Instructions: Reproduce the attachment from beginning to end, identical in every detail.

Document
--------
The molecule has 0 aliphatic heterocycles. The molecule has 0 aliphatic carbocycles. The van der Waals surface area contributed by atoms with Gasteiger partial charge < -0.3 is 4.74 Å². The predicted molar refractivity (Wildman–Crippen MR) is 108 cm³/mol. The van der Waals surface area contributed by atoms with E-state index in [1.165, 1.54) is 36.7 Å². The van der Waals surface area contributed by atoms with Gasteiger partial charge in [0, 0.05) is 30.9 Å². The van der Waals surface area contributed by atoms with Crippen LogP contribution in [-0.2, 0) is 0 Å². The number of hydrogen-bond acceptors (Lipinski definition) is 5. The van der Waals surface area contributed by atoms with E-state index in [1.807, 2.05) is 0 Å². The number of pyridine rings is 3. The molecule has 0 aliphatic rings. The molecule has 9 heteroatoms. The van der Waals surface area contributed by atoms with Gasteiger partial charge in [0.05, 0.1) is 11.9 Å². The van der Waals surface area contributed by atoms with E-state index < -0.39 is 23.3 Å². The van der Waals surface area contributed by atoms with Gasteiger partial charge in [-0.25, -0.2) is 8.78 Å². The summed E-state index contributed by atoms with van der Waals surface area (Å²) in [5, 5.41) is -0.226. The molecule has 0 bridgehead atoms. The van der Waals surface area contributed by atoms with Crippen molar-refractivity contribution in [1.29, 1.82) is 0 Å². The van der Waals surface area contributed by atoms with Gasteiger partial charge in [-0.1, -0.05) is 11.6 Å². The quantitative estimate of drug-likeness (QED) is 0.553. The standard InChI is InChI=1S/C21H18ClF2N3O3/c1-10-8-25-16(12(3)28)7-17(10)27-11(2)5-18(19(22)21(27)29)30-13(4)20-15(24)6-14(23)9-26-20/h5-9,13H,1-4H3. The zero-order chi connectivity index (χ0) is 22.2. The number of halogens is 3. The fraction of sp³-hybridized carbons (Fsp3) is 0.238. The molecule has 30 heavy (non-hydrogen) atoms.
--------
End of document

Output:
The molecule has 0 aliphatic heterocycles. The molecule has 0 aliphatic carbocycles. The van der Waals surface area contributed by atoms with Gasteiger partial charge < -0.3 is 4.74 Å². The predicted molar refractivity (Wildman–Crippen MR) is 108 cm³/mol. The van der Waals surface area contributed by atoms with E-state index in [1.165, 1.54) is 36.7 Å². The van der Waals surface area contributed by atoms with Gasteiger partial charge in [0, 0.05) is 30.9 Å². The van der Waals surface area contributed by atoms with Crippen LogP contribution in [-0.2, 0) is 0 Å². The number of hydrogen-bond acceptors (Lipinski definition) is 5. The van der Waals surface area contributed by atoms with E-state index in [1.807, 2.05) is 0 Å². The number of pyridine rings is 3. The molecule has 0 aliphatic rings. The molecule has 9 heteroatoms. The van der Waals surface area contributed by atoms with Gasteiger partial charge in [0.05, 0.1) is 11.9 Å². The van der Waals surface area contributed by atoms with E-state index < -0.39 is 23.3 Å². The van der Waals surface area contributed by atoms with Gasteiger partial charge in [-0.25, -0.2) is 8.78 Å². The summed E-state index contributed by atoms with van der Waals surface area (Å²) in [5, 5.41) is -0.226. The molecule has 0 bridgehead atoms. The van der Waals surface area contributed by atoms with Crippen molar-refractivity contribution in [1.29, 1.82) is 0 Å². The van der Waals surface area contributed by atoms with Gasteiger partial charge in [-0.1, -0.05) is 11.6 Å². The quantitative estimate of drug-likeness (QED) is 0.553. The standard InChI is InChI=1S/C21H18ClF2N3O3/c1-10-8-25-16(12(3)28)7-17(10)27-11(2)5-18(19(22)21(27)29)30-13(4)20-15(24)6-14(23)9-26-20/h5-9,13H,1-4H3. The zero-order chi connectivity index (χ0) is 22.2. The number of halogens is 3. The fraction of sp³-hybridized carbons (Fsp3) is 0.238. The molecule has 30 heavy (non-hydrogen) atoms.